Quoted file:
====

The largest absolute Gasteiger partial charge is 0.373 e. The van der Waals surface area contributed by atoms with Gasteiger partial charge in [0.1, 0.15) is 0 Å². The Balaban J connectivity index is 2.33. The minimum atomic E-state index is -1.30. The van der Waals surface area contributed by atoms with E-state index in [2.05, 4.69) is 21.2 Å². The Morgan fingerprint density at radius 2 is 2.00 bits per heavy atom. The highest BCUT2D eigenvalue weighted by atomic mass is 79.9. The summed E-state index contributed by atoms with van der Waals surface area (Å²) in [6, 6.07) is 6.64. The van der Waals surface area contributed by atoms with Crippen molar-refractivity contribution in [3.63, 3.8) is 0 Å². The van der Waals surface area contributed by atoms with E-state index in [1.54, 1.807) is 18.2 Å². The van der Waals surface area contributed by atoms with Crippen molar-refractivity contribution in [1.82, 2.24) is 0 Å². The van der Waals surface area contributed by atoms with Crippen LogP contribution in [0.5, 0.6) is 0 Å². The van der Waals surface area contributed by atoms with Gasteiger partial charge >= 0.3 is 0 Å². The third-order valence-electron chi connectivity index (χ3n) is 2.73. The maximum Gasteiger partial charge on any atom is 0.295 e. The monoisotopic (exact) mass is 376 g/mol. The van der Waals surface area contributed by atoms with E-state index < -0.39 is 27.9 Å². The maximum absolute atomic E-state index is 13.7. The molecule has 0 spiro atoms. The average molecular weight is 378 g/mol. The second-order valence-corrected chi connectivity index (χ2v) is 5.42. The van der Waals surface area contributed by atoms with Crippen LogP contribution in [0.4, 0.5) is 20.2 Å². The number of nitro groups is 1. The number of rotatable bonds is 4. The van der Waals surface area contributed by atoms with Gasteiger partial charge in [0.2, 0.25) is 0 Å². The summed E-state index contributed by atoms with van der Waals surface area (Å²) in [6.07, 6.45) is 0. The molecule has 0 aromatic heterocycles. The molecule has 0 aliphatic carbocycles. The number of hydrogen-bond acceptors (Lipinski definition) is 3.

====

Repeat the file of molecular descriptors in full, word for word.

The largest absolute Gasteiger partial charge is 0.373 e. The van der Waals surface area contributed by atoms with Gasteiger partial charge in [0.1, 0.15) is 0 Å². The Balaban J connectivity index is 2.33. The minimum atomic E-state index is -1.30. The van der Waals surface area contributed by atoms with E-state index in [2.05, 4.69) is 21.2 Å². The Morgan fingerprint density at radius 2 is 2.00 bits per heavy atom. The highest BCUT2D eigenvalue weighted by atomic mass is 79.9. The summed E-state index contributed by atoms with van der Waals surface area (Å²) in [6, 6.07) is 6.64. The van der Waals surface area contributed by atoms with Crippen molar-refractivity contribution in [3.63, 3.8) is 0 Å². The van der Waals surface area contributed by atoms with E-state index in [1.54, 1.807) is 18.2 Å². The van der Waals surface area contributed by atoms with Crippen molar-refractivity contribution in [1.82, 2.24) is 0 Å². The van der Waals surface area contributed by atoms with Crippen LogP contribution in [0.5, 0.6) is 0 Å². The van der Waals surface area contributed by atoms with Gasteiger partial charge >= 0.3 is 0 Å². The third-order valence-electron chi connectivity index (χ3n) is 2.73. The maximum Gasteiger partial charge on any atom is 0.295 e. The monoisotopic (exact) mass is 376 g/mol. The van der Waals surface area contributed by atoms with E-state index < -0.39 is 27.9 Å². The maximum absolute atomic E-state index is 13.7. The molecule has 0 spiro atoms. The average molecular weight is 378 g/mol. The second-order valence-corrected chi connectivity index (χ2v) is 5.42. The van der Waals surface area contributed by atoms with Crippen LogP contribution in [0.4, 0.5) is 20.2 Å². The number of nitro groups is 1. The number of rotatable bonds is 4. The van der Waals surface area contributed by atoms with Gasteiger partial charge in [0.2, 0.25) is 0 Å². The summed E-state index contributed by atoms with van der Waals surface area (Å²) in [6.07, 6.45) is 0. The molecule has 0 aromatic heterocycles. The molecule has 0 aliphatic carbocycles. The number of hydrogen-bond acceptors (Lipinski definition) is 3.